Idina Menzel talks about how ‘Frozen’ and John Travolta changed her life
Idina Menzel is far from a typical pop singer. Her background is on Broadway as the star of musicals such as “Rent” and “Wicked.” Mainstream fans got to know her face from a stint on the hit TV series “Glee.”
And while she’s released a handful of pop-oriented albums in recent years, for her biggest hit single she was animated – literally the hand-drawn and computer-generated Disney princess Elsa – singing “Let It Go” and other numbers from Disney’s “Frozen.”
Even John Travolta eventually learned her name, though it took him two trips to the Academy Awards to figure it out.
So when Menzel plays the Hollywood Bowl on Saturday fans will get a little bit of all of the above, which the 44-year-old singer says by phone after a concert recently is something with which this year’s world tour helped her get comfortable.
“I gave myself license to do whatever I felt like,” Menzel says from the back of her tour bus in Ohio. “Because the success of ‘Let It Go’ did not abide by any rules.
“A song in an animated movie and it gets played on pop stations? A huge pop hit? Once that happened in my life I went, ‘You know what? I’m going to stop trying to figure out the trends of what I’m supposed to be doing, stop chasing things and just do what I like.’
“If you have a great arranger and great arrangements it sort of ties everything together. Radiohead you can do. Cole Porter, you can do that, too.”
The world tour this year is her biggest outing after the success of “Let It Go” and “Frozen,” and has taken her from Japan and South Korea to the United Kingdom and all across the United States.
“It’s been, I have to say, life-changing,” Menzel says. “I’ve been on tour a lot in my life, but this feels like everything is clicking. The crowd, the venues that I’m playing, they’re bigger, but we’re still able to maintain an intimacy.”
Audiences are different now, too, she says.
“It’s little girls and boys with their parents,” Menzel says. “Maybe their parents used to be ‘Rent’-heads who are now older and have had kids. There’s the theater community, the people who’ve got to see ‘Rent’ and ‘Wicked’ and my last show [“If/Then”]. There’s a huge gay community. It’s everybody.”
Initially, she says she wasn’t sure how those disparate crowds would blend.
“I was concerned a little bit about that and being true to myself and not offending everybody,” Menzel says. “But you know what? I’m 44 years old. I can’t get up on stage and just play to the 12-year-olds.”
And it’s worked, she says, reminding her in a way of how singer Bette Midler always incorporates different aspects of her musical personality into a single show.
“That’s what’s been so liberating,” Menzel says. “The acceptance. It feels like everyone accepts all of these parts of me that I have been nurturing for a long, long time and wasn’t sure how to tie them all up in the same package. I stressed about that for a long time, and I don’t care anymore. Not with a blasé attitude.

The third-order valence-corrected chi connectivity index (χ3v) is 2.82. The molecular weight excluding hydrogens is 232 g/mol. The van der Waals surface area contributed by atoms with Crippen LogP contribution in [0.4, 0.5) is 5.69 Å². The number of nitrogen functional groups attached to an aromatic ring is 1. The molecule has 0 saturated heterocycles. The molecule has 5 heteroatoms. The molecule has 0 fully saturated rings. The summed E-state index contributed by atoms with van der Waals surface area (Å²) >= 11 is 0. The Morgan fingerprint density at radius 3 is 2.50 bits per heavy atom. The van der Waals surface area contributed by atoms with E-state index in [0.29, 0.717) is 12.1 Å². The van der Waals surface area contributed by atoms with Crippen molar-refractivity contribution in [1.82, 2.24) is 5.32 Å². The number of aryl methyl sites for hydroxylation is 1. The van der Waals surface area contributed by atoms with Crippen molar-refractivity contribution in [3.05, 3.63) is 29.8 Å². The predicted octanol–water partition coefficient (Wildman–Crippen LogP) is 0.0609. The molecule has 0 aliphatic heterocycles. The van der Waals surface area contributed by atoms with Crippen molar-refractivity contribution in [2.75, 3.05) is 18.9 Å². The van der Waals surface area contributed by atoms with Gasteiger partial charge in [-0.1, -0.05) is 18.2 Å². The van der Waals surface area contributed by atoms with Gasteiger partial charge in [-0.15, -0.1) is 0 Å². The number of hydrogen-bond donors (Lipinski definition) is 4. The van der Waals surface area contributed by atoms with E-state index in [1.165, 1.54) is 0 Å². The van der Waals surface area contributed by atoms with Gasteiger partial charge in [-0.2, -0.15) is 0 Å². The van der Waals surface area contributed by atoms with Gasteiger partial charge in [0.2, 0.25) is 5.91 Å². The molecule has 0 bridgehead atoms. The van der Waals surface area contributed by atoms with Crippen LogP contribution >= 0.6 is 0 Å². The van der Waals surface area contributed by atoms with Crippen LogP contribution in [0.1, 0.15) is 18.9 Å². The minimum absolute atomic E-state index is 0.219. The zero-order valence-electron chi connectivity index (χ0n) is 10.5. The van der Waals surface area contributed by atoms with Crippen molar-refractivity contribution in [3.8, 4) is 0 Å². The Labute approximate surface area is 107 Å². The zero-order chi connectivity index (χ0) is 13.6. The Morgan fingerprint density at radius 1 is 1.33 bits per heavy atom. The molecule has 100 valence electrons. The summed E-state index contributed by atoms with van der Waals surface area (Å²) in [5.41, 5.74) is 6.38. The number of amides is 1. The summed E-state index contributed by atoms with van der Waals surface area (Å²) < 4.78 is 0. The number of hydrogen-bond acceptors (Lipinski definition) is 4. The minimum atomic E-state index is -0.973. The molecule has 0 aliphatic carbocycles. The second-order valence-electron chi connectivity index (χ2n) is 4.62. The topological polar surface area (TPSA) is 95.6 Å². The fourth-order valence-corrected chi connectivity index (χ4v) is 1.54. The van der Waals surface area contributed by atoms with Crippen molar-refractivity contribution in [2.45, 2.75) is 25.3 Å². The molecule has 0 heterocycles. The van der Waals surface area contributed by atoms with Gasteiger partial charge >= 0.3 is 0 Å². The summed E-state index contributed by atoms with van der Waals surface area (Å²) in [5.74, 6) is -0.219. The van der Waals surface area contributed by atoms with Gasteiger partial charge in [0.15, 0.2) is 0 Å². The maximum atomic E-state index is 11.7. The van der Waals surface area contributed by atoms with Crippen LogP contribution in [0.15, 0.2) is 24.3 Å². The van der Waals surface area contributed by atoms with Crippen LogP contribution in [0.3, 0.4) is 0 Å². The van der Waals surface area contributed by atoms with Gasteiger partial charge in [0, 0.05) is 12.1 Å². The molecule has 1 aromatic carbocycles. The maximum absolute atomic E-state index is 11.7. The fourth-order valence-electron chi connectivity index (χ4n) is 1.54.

“For lack of a better term, you have to let it go.”
Her concert at the Hollywood Bowl is her debut there in more ways than just performance.
“I’ve never seen anything there,” Menzel says. “I was supposed to go so many times with a bunch of friends but it never worked out. So it will just be a virginal experience.”
Her debut on the Academy Awards in 2014 was fine as far as her performance of “Let It Go,” which moments later won the Oscar for best song. Her introduction by Travolta? Not so much, as the actor opened his mouth to say Idina Manzel and came out with something along the lines of Adele Dazeem, which in the age of social media turned instantly into a bit of viral infamy.
A year later, at the most recent Oscar show, Travolta and Menzel appeared on stage together and all was made right, though Menzel says it was never a bad thing for her public profile.
“I think it was the best mistake that could have happened to me,” she says. “It broadened my profile but even more than that it made me feel great, because all of the fans who had been with me from early days, in more of my niche career, were so angry about the whole situation for me that they showed their love.
“I felt really loved by everyone erupting in this kind of response: ‘How could they mispronounce her name, don’t they know who she is?’ After you think, ‘Oh my God, he messed up my name, then all these good things happen.”
Asked if she’s hoping to see Travolta at the Hollywood Bowl, maybe leave tickets for him at will-call, Menzel laughs and says maybe she will.
“I have his email, we talk from time to time,” she says. “I’ll email him – he should come!”